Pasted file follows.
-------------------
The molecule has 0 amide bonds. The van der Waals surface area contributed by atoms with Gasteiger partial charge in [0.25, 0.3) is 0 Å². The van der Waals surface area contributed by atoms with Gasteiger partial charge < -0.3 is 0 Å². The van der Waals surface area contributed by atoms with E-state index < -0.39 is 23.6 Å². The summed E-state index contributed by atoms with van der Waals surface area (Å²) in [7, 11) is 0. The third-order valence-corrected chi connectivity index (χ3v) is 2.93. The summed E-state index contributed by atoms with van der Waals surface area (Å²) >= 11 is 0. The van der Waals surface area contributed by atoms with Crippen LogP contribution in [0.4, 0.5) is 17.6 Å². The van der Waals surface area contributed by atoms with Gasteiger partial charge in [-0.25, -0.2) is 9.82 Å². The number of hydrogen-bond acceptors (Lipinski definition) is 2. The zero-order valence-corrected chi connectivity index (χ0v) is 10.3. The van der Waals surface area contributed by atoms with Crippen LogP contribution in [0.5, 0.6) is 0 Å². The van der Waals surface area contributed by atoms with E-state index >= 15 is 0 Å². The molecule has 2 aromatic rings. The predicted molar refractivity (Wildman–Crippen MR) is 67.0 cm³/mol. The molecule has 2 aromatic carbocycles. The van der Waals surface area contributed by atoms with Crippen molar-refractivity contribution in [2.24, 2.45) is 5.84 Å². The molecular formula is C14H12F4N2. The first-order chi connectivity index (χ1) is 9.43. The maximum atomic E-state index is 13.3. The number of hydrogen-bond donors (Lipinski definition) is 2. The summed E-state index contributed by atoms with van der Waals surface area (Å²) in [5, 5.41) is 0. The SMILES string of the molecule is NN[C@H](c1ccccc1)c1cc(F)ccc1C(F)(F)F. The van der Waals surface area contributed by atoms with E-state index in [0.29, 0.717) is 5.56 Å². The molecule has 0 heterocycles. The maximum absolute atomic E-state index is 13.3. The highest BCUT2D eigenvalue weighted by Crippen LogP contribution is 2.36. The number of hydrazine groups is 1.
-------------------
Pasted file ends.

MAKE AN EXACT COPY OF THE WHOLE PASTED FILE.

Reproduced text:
The molecule has 0 amide bonds. The van der Waals surface area contributed by atoms with Gasteiger partial charge in [0.25, 0.3) is 0 Å². The van der Waals surface area contributed by atoms with Gasteiger partial charge < -0.3 is 0 Å². The van der Waals surface area contributed by atoms with E-state index < -0.39 is 23.6 Å². The summed E-state index contributed by atoms with van der Waals surface area (Å²) in [7, 11) is 0. The third-order valence-corrected chi connectivity index (χ3v) is 2.93. The summed E-state index contributed by atoms with van der Waals surface area (Å²) >= 11 is 0. The van der Waals surface area contributed by atoms with Crippen LogP contribution in [0.4, 0.5) is 17.6 Å². The van der Waals surface area contributed by atoms with Gasteiger partial charge in [-0.25, -0.2) is 9.82 Å². The number of hydrogen-bond acceptors (Lipinski definition) is 2. The zero-order valence-corrected chi connectivity index (χ0v) is 10.3. The van der Waals surface area contributed by atoms with Crippen LogP contribution in [0.5, 0.6) is 0 Å². The van der Waals surface area contributed by atoms with E-state index >= 15 is 0 Å². The molecule has 2 aromatic rings. The predicted molar refractivity (Wildman–Crippen MR) is 67.0 cm³/mol. The molecule has 2 aromatic carbocycles. The van der Waals surface area contributed by atoms with Crippen molar-refractivity contribution in [2.24, 2.45) is 5.84 Å². The molecular formula is C14H12F4N2. The first-order chi connectivity index (χ1) is 9.43. The maximum atomic E-state index is 13.3. The number of hydrogen-bond donors (Lipinski definition) is 2. The summed E-state index contributed by atoms with van der Waals surface area (Å²) in [5, 5.41) is 0. The SMILES string of the molecule is NN[C@H](c1ccccc1)c1cc(F)ccc1C(F)(F)F. The van der Waals surface area contributed by atoms with E-state index in [0.29, 0.717) is 5.56 Å². The molecule has 0 heterocycles. The maximum absolute atomic E-state index is 13.3. The highest BCUT2D eigenvalue weighted by Crippen LogP contribution is 2.36. The number of hydrazine groups is 1.